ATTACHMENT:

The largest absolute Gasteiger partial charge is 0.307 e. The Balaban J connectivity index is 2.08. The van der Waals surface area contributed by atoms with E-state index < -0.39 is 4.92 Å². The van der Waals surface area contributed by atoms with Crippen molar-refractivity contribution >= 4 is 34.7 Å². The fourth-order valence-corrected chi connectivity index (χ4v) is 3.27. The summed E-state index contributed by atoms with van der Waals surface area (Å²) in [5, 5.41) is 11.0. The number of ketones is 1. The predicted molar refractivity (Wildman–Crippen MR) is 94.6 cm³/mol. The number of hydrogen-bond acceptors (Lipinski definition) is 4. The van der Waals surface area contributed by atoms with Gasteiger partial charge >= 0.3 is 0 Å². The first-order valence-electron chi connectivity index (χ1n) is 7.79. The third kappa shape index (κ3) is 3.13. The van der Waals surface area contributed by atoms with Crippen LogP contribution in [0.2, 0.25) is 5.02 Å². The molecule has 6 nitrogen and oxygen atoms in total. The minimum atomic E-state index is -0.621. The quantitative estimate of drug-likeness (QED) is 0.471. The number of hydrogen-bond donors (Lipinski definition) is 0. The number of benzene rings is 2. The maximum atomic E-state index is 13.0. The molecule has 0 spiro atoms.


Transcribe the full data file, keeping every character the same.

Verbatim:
The largest absolute Gasteiger partial charge is 0.307 e. The Balaban J connectivity index is 2.08. The van der Waals surface area contributed by atoms with E-state index < -0.39 is 4.92 Å². The van der Waals surface area contributed by atoms with Crippen molar-refractivity contribution >= 4 is 34.7 Å². The fourth-order valence-corrected chi connectivity index (χ4v) is 3.27. The summed E-state index contributed by atoms with van der Waals surface area (Å²) in [5, 5.41) is 11.0. The number of ketones is 1. The predicted molar refractivity (Wildman–Crippen MR) is 94.6 cm³/mol. The number of hydrogen-bond acceptors (Lipinski definition) is 4. The van der Waals surface area contributed by atoms with Gasteiger partial charge >= 0.3 is 0 Å². The first-order valence-electron chi connectivity index (χ1n) is 7.79. The third kappa shape index (κ3) is 3.13. The van der Waals surface area contributed by atoms with Crippen LogP contribution in [0.2, 0.25) is 5.02 Å². The molecule has 6 nitrogen and oxygen atoms in total. The minimum atomic E-state index is -0.621. The quantitative estimate of drug-likeness (QED) is 0.471. The number of hydrogen-bond donors (Lipinski definition) is 0. The number of benzene rings is 2. The maximum atomic E-state index is 13.0. The molecule has 0 spiro atoms.